Our Products
About Us
Contact Us
Hello Sign In
Your Account
My Cart

How Does Quinine Help Restless Legs

Pin it
Quinine is an old remedy for malarial fever. It is also a long-standing remedy for nightly muscle cramps. Given the similarities between restless leg syndrome and nocturnal muscle cramps, some people do take quinine for restless legs. Is quinine any good for restless legs? If so, why did the FDA strongly advise against this off-label use of quinine and what are the risks identified? Read on to find out for yourself.

What is Quinine?

Quinine is a plant-derived alkaloid. Once extracted, it is available in a white crystalline form and it has a bitter taste.

This alkaloid is renowned for its antimalarial properties. Other medicinal properties of quinine include its ability to reduce pain and inflammation as well as its effectiveness in relieving fever.

Since its discovery in the bark of cinchona tree and its first therapeutic use as an antimalarial in the 17th century, quinine has been synthesized in the laboratory as demand for it rose during the world wars. Yet, extracting quinine from natural sources is the only economically viable means of obtaining the alkaloid.

Currently, quinine has been replaced by new groups of antimalarial drugs but most of its replacements are derivatives of the alkaloid. However, quinine is still the drug of choice for severe malaria that does not respond to new antimalarial drugs.

Because it is also cheap, it is the antimalarial drug of choice in the poorest parts of the world.

Although it is now rarely used, quinine is still available as a prescription drug and in over-the-counter tonic solution. Besides drug-resistant malaria, quinine is still used in the treatment of lupus and arthritis.

There are a few off-label uses of quinine and one of these is in the treatment of restless leg syndrome. However, the FDA (Food and Drug Administration) has since banned quinine for this use.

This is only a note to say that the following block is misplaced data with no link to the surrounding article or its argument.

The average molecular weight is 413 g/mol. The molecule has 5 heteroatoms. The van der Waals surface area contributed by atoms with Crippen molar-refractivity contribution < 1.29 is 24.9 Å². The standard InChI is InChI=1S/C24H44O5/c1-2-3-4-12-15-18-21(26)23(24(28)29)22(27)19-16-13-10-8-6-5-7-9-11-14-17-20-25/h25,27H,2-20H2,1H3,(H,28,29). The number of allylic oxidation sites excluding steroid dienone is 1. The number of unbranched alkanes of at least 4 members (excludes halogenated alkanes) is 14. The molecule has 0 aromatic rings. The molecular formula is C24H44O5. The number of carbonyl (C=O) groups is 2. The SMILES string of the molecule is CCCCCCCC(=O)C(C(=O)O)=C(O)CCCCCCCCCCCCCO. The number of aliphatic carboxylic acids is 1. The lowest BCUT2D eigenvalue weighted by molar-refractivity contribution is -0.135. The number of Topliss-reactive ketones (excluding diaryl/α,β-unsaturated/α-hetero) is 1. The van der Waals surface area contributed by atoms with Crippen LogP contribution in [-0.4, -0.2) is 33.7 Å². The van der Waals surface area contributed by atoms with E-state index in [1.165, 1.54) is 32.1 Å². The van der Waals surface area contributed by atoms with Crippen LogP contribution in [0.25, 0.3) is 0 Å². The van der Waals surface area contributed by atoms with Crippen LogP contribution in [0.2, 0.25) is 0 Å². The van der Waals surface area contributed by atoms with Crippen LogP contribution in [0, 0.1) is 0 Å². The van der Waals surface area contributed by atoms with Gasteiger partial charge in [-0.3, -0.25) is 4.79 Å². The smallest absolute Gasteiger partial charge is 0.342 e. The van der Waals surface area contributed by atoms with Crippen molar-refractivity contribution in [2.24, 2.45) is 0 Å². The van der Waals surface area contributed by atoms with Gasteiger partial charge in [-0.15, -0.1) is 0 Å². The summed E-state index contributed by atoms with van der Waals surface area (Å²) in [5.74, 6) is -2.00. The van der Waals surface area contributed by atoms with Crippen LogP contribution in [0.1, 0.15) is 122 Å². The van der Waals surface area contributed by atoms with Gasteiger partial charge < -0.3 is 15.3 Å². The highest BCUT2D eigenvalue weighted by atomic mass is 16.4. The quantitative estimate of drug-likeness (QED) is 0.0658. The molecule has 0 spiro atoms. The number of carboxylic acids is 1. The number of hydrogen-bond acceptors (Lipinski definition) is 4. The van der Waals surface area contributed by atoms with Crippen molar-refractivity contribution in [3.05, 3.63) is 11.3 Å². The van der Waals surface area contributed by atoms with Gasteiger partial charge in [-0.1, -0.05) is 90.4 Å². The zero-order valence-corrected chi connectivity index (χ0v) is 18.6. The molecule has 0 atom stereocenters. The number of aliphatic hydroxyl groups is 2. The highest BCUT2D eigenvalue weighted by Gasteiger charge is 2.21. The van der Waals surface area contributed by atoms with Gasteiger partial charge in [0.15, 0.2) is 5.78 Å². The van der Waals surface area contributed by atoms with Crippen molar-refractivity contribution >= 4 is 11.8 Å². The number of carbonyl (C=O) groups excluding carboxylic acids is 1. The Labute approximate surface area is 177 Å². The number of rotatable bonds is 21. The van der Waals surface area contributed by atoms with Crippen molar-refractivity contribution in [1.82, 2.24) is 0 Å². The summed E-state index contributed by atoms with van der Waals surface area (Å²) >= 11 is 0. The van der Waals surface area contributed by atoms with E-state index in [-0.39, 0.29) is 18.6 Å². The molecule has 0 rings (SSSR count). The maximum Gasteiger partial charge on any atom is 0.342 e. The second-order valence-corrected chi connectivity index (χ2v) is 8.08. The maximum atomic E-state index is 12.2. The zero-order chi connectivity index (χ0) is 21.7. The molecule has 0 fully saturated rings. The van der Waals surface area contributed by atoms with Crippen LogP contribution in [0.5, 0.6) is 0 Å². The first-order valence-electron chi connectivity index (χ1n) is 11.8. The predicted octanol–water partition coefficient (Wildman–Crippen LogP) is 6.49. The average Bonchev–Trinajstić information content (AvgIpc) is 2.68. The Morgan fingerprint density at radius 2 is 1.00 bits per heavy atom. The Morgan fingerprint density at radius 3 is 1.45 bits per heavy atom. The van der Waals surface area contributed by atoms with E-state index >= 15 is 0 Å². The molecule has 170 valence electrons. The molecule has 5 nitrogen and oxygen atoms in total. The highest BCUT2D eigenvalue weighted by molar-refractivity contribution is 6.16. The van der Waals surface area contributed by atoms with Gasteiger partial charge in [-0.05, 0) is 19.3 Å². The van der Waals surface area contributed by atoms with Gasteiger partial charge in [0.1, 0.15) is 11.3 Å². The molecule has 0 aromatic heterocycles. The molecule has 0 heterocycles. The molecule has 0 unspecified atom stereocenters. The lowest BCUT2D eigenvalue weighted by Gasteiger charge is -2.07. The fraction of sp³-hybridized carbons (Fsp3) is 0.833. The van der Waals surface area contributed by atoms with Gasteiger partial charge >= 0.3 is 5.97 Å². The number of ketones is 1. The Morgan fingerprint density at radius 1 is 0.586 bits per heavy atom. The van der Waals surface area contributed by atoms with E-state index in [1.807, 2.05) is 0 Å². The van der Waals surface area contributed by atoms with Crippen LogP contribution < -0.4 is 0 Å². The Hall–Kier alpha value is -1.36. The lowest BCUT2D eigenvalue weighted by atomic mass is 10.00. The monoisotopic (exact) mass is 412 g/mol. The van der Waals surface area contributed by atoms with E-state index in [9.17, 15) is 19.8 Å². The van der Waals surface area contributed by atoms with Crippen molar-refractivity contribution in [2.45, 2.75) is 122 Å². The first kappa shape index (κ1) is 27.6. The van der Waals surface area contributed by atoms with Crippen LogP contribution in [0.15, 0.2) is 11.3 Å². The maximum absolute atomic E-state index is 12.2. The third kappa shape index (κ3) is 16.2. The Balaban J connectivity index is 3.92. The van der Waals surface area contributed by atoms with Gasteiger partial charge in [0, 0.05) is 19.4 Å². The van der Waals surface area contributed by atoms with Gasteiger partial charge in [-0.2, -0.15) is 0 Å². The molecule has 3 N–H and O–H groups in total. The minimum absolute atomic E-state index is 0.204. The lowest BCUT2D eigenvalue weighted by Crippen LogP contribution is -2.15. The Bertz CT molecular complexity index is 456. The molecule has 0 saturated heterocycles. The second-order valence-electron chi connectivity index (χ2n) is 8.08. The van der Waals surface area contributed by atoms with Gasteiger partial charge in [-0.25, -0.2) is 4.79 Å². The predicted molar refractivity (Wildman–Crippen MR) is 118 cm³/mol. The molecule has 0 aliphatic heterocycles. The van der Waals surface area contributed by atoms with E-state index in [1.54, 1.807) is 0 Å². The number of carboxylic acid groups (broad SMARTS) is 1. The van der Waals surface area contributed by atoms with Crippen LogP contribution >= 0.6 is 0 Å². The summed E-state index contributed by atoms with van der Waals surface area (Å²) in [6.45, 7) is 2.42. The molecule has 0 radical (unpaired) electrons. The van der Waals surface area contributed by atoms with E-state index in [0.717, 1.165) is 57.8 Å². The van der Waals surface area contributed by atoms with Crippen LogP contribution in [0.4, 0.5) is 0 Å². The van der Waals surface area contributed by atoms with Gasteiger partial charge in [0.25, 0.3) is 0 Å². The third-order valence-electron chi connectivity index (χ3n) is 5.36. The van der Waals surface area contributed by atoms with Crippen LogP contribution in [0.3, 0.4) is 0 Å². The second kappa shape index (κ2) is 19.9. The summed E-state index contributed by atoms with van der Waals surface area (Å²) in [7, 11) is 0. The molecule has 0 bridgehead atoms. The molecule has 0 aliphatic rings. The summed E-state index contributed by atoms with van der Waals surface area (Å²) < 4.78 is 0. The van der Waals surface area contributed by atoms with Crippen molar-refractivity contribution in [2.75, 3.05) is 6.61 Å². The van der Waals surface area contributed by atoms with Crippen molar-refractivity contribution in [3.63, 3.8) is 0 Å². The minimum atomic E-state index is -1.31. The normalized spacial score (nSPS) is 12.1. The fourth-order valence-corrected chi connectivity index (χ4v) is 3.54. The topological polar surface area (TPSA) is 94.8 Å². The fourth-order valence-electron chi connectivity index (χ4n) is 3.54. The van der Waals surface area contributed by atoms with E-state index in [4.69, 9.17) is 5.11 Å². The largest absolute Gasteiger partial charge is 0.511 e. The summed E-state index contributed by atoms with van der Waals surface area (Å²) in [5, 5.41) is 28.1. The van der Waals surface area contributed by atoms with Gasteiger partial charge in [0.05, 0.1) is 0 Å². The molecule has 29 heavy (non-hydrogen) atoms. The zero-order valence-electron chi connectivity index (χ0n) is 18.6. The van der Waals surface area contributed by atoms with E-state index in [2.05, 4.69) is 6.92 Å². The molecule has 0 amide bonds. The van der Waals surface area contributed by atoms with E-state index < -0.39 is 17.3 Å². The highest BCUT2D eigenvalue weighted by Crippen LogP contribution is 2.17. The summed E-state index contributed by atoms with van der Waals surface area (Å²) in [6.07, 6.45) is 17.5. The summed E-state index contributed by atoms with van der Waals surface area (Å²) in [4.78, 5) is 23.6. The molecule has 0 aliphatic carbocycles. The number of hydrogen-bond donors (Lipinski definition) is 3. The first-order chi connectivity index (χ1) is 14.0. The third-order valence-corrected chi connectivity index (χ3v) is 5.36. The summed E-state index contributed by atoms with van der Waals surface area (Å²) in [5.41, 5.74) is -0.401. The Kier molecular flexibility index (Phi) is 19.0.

Besides its medicinal use, quinine is also included in some beverages as a bittering agent. However, most countries set a limit to the amount of quinine that can be added to soft drinks and tonic water.

The quinine included in most brands of tonic water is not obtained from cinchona bark but the bark of a related plant, remijia. Remijia bark contains 0.5 – 2% quinine and it is preferred in tonic water because it is a cheaper source of the alkaloid and has a more intense taste.

The most common side effect of quinine is hearing impairment. This impairment affects high-frequency sounds and is reversible if quinine is withdrawn immediately. Other common side effects of quinine are diarrhea, hypotension, constipation, and erectile dysfunction.

However, a condition known as cinchonism or quinism is the most popular adverse effect of quinine.

Cinchonism can be caused by both therapeutic doses and overdoses of quinine. Early symptoms of cinchonism include ringing in the ear, hearing impairment, profuse sweating, blurry vision, flushed skin, headache, mental confusion, dizziness, vertigo, rash, abdominal pain, nausea, vomiting, and diarrhea.

These symptoms of mild cinchonism are reversible and they disappear soon after quinine is withdrawn.

In severe cases, cinchonism can cause permanent damage such as deafness, blindness, toxicity to the heart, and death.

Quinine injection can also cause severe and sudden adverse reactions. Therefore, patients receiving this injection should be monitored for blood glucose levels and cardiac signs especially blood pressure and heart rhythm.

Quinine and Restless Legs

For more than 100 years, physicians have prescribed quinine for benign nocturnal muscle cramps. The drug works even when other alternatives fail.